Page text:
Jenny: Neurotica is about a plucky Dominatrix with OCD trying to save her small-town dungeon. You’re great. We should get coffee sometime. I’m not just saying that. I know other people just say that sometimes but I really feel like we’re going to be friends, you know? Here, what’s your number, I’ll call you so you can have my number! 

IFC: What’s your comedy origin story?

Jenny: Since I was a kid I’ve dealt with severe OCD and anxiety. Comedy has always been one of the ways I’ve dealt with that. I honestly just want to help make people feel happy for a few minutes at a time. 

IFC: What was the genesis of Neurotica?

Jenny: I’m pretty sure it was a title-first situation. I was coming up with ideas to pitch to a production company a million years ago (this isn’t hyperbole; I am VERY old) and just wrote down “Neurotica”; then it just sort of appeared fully formed. “Neurotica? Oh it’s an over-the-top romantic comedy about a Dominatrix with OCD, of course.” And that just happened to hit the buttons of everything I’m fascinated by. 


IFC: How would you describe Ivy?

Jenny: Ivy is everything I love in a comedy character – she’s tenacious, she’s confident, she’s sweet, she’s a big wonderful weirdo. 

IFC: How would Ivy’s clientele describe her?

Jenny:  Open-minded, caring, excellent aim. 

IFC: Why don’t more small towns have local dungeons?

Jenny: How do you know they don’t? 

IFC: What are the pros and cons of joining a chain mega dungeon?

Jenny: You can use any of their locations but you’ll always forget you have a membership and in a year you’ll be like “jeez why won’t they let me just cancel?” 

IFC: Mouths are gross! Why is that?

Jenny: If you had never seen a mouth before and I was like “it’s a wet flesh cave with sharp parts that lives in your face”, it would sound like Cronenberg-ian body horror. All body parts are horrifying. I’m kind of rooting for the singularity, I’d feel way better if I was just a consciousness in a cloud. 

See the whole season of Neurotica right now on IFC’s Comedy Crib.


The ’90s Are Back

The '90s live again during IFC's weekend marathon.

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Photo Credit: Everett Digital, Columbia Pictures

We know what you’re thinking: “Why on Earth would anyone want to reanimate the decade that gave us Haddaway, Los Del Rio, and Smash Mouth, not to mention Crystal Pepsi?”


Thoughts like those are normal. After all, we tend to remember lasting psychological trauma more vividly than fleeting joy. But if you dig deep, you’ll rediscover that the ’90s gave us so much to fondly revisit. Consider the four pillars of true ’90s culture.

Boy Bands

We all pretended to hate them, but watch us come alive at a karaoke bar when “I Want It That Way” comes on. Arguably more influential than Brit Pop and Grunge put together, because hello – Justin Timberlake. He’s a legitimate cultural gem.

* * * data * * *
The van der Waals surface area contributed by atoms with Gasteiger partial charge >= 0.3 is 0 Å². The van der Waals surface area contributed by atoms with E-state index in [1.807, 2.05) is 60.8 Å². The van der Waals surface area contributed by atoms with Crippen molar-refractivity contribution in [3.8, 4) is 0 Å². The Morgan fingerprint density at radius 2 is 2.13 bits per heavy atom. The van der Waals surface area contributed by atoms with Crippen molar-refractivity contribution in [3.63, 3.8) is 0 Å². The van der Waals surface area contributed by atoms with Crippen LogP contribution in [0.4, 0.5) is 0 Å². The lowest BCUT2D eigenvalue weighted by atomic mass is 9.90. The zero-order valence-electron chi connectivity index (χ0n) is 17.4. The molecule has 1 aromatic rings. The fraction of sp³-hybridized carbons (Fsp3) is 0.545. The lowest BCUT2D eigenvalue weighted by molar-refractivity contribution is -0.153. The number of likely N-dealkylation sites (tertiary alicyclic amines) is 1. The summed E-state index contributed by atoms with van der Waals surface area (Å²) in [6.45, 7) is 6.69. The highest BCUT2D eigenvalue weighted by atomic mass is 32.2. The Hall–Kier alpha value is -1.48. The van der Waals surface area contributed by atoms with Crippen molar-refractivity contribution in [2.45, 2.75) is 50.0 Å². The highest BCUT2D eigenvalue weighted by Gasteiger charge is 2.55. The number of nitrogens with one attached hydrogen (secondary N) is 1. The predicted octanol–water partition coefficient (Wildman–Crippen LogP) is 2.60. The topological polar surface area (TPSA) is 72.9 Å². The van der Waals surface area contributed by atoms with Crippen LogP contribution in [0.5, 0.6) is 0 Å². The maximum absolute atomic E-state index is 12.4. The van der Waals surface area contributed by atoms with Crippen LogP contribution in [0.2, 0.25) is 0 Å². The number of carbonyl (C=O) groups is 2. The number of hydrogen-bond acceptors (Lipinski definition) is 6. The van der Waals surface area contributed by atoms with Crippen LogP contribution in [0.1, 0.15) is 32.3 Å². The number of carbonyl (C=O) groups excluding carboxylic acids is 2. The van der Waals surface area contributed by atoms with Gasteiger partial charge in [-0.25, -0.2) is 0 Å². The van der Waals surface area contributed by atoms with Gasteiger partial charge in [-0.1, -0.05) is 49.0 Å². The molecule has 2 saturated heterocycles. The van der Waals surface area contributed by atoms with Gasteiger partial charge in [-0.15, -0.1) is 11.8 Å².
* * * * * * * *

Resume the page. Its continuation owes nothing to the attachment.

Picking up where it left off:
Man-Child Movies

Adam Sandler is just behind The Simpsons in terms of his influence on humor. Somehow his man-child schtick didn’t get old until the aughts, and his success in that arena ushered in a wave of other man-child movies from fellow ’90s comedians. RIP Chris Farley (and WTF Rob Schneider).



Teen Angst

In horror, dramas, comedies, and everything in between: Troubled teens! Getting into trouble! Who couldn’t relate to their First World problems, plaid flannels, and lose grasp of the internet?

Mainstream Nihilism

From the Coen Bros to Fincher to Tarantino, filmmakers on the verge of explosive popularity seemed interested in one thing: mind f*cking their audiences by putting characters in situations (and plot lines) beyond anyone’s control.

Feeling better about that walk down memory lane? Good. Enjoy the revival.


And revisit some important ’90s classics all this weekend during IFC’s ’90s Marathon. Check out the full schedule here.


Get Physical

DVDs are the new Vinyl

Portlandia Season 7 Now Available On Disc.

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GIFs via Giffy

In this crazy digital age, sometimes all we really want is to reach out and touch something. Maybe that’s why so many of us are still gung-ho about owning stuff on DVD. It’s tangible. It’s real. It’s tech from a bygone era that still feels relevant, yet also kitschy and retro. It’s basically vinyl for people born after 1990.


Inevitably we all have that friend whose love of the disc is so absolutely repellent that he makes the technology less appealing. “The resolution, man. The colors. You can’t get latitude like that on a download.” Go to hell, Tim.

Yes, Tim sucks, and you don’t want to be like Tim, but maybe he’s onto something and DVD is still the future. Here are some benefits that go beyond touch.

It’s Decor and Decorum

With DVDs and a handsome bookshelf you can show off your great taste in film and television without showing off your search history. Good for first dates, dinner parties, family reunions, etc.


Forget Public Wifi

Warm up that optical drive. No more awkwardly streaming episodes on shady free wifi!



Internet service goes down. It happens all the time. It could happen right now. Then what? Without a DVD on hand you’ll be forced to make eye contact with your friends and family. Or worse – conversation.


Self Defense

You can’t throw a download like a ninja star. Think about it.


If you’d like to experience the benefits DVD ownership yourself, Portlandia Season 7 is now available on DVD and Blue-Ray.